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Reginald A. Stone will not take credit for the strategy of launching extension Bible institutes that train Spanish-speaking pastors who lack theological education along the East Coast. So far, the model has led its students to plant a hundred churches in North Carolina, New Jersey, and the Potomac area that includes Maryland, Virginia and West Virginia.
Stone, 87, is an American mission Intercultural ministries missionary and leader of the Reginald Stone Hispanic Mission Ministry, based in Dunn, North Carolina. Stone says the strategy he employs is part of the legacy of famous Assemblies of God missiologist Melvin Hodges. Hodges advocated the theory still followed by AG missionaries of the world that an indigenous church planting model should be self-sustaining, self-propagating and self-governing. In other words, the people of the nation, and not the missionaries, are the primary publishers.
When the ministry began, Stone and his wife, Rose, 86, served as world GA missionaries in Uruguay for 10 years. They found that if pastors could access Global University Berean correspondence course, those who would benefit the most from the material did not use it. When he asked pastors why, Stone heard the same answer time and time again: I need someone to teach me.
While the GA Resident Bible Institute in Montevideo produced many good leaders, at the time only single students could attend as there was no accommodation for married couples. He identified this as the main reason why Uruguay had not ordained a pastor for a decade.
So Stone started extension schools in Uruguay.
“People needed to be educated,” says Stone. “All I did was try to find books and anything that would help us teach these Berean classes. ”
He began to teach the Berean course himself for two weeks of classes, first in Uruguay and then in Peru. In a short time, participation and church planting increased in both countries. By the time Stone left Peru, he had started 10 Bible institutes with 400 students with the help of leaders he had trained.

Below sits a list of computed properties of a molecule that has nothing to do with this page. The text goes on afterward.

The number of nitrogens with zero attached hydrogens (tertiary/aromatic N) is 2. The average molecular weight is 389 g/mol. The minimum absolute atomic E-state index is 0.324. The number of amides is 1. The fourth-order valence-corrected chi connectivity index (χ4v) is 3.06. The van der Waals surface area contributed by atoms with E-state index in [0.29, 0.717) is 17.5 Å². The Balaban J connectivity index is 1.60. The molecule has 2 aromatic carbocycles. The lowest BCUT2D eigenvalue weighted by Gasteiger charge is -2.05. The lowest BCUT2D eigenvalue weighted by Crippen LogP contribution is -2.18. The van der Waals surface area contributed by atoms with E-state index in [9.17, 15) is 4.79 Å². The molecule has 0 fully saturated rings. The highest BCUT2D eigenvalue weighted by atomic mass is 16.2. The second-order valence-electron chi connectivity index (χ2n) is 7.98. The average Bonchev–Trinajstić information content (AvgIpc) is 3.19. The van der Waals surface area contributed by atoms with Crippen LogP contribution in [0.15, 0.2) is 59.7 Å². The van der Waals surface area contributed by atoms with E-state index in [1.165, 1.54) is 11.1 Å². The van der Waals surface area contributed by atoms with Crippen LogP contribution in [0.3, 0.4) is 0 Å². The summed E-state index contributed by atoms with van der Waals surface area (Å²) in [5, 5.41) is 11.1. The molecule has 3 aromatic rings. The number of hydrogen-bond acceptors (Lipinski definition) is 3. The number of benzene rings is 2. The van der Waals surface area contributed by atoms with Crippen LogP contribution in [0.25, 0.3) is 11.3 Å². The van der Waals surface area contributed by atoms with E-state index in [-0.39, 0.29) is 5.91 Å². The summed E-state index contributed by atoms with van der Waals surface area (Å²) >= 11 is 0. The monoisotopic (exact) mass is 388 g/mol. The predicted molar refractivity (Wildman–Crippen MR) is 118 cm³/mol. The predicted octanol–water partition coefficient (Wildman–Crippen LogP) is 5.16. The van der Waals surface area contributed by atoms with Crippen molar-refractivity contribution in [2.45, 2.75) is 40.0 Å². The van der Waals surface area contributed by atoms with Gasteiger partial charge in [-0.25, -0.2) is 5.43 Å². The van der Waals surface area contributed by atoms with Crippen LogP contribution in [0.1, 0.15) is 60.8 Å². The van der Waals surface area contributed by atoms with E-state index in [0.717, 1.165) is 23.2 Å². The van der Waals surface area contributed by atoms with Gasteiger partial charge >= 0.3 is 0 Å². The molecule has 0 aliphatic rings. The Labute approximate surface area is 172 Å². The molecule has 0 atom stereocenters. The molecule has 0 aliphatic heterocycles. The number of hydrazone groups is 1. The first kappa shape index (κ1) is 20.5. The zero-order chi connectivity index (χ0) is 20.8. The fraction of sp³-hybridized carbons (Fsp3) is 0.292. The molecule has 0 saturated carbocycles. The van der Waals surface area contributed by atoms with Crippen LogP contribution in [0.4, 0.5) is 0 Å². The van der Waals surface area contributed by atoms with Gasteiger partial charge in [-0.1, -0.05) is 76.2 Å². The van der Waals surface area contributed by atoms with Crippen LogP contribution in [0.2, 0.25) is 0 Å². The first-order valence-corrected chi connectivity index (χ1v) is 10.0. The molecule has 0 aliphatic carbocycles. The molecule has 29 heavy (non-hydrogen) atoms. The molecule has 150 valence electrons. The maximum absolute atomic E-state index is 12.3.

When Stone visited Peru in 2016, the president of extension schools told him that efforts had increased to 44 of those schools with 1,400 students. Rolando Boulangger, the national superintendent of the GA of Peru at the time, told him that these students had planted 500 churches.
The Stones, who married 65 years ago, centered their ministry on the teachings of Hodges, using 2 Timothy 2: 2 as the foundational scripture: “And the things you have heard me say in the presence of many witnesses, entrust them to reliable people who will also be qualified to teach others.
They ministered in Peru until the violence of the Shining Path guerrillas, which killed several pastors and AG faithful, forced them in 1992 to move to Rose’s native North Carolina. She noticed that 250,000 Hispanics were living in Tar Heel State at the time.
“I said to my husband, ‘Could it be that God brought us from Peru to serve them?’ Rose remembers. Charles O. Kelly, then North Carolina District Superintendent, asked the Stones to form a Hispanic ministry, which they did.
Today, about 21% of New Jersey’s 8.9 million people are Hispanic; Virginia has 850,000 and Maryland 660,000. Many do not speak English. These Spanish speakers need churches, but in Stone’s experience in Latin America, for this to happen, students needed face-to-face training in their own language.
The Stones were keen to educate pastors. In response to the Superintendent’s request, Stone changed the Extension Bible Institutes he had started in Uruguay and Peru, where students undergo two-week in-person training.
“Economically, it wouldn’t work in the United States,” Stone says. “People couldn’t quit their jobs. Instead, classes lasted one night a week for 15 weeks: at Charlotte Mondays; Morganton, Tuesdays; and Raleigh on Wednesdays.
Aided by technology, Stone continues to teach. On Thursdays, he teaches a class at the Assemblies of God seminar in Lima by Zoom. He also teaches by Zoom at a Bible institute in North Carolina.
A native of Nicaragua, Carlos Cortez, 68, had studied at Global University for his ministerial degree before becoming one of the Stones’ first students in the United States in the 1990s.
“You can’t compare the instructions you receive face to face and compare them to the correspondence,” Cortez explains. “You can never replace the actual teacher sharing his experience. ”
Like many other students at the Spanish Language Bible Institute, Cortez, a retired U.S. Army veteran, is fluent in English. But he appreciated the passion, intensity and culture conveyed in the teaching.
“It’s definitely a plus to have a Bible institute in a language we can understand, and also in the culture we can relate to,” Cortez says. Today he is a pastor Primera Asamblea from Dios of Raleigh.
Native of Mexico, Mario Pulido, 48, pastor of Silo Iglesia Cristiana, a Hispanic Assemblies of God congregation in Pink Hill, North Carolina, met Stone in 2000. Pulido had come to faith in Christ two years earlier and felt a call to minister. However, he lacked theological training.
The Bible Institute has responded to this need, allowing it to continue to exercise its ministry while being fundamentally equipped in the faith.
“As an educator and as a person he is a great person – truly faithful to the Lord in his ministry, firm in character,” Pulido says of Stone. “He has been a great blessing to me, not only teaching, but also visiting our church. He is always aware of us, encourages us, concerned about the formation of my spiritual character.
The Stones have raised leaders throughout their ministry.
“This is why we have invested our lives in Bible schools,” says Rose Stone. “We call it multiplying ourselves through the leaders we teach. ”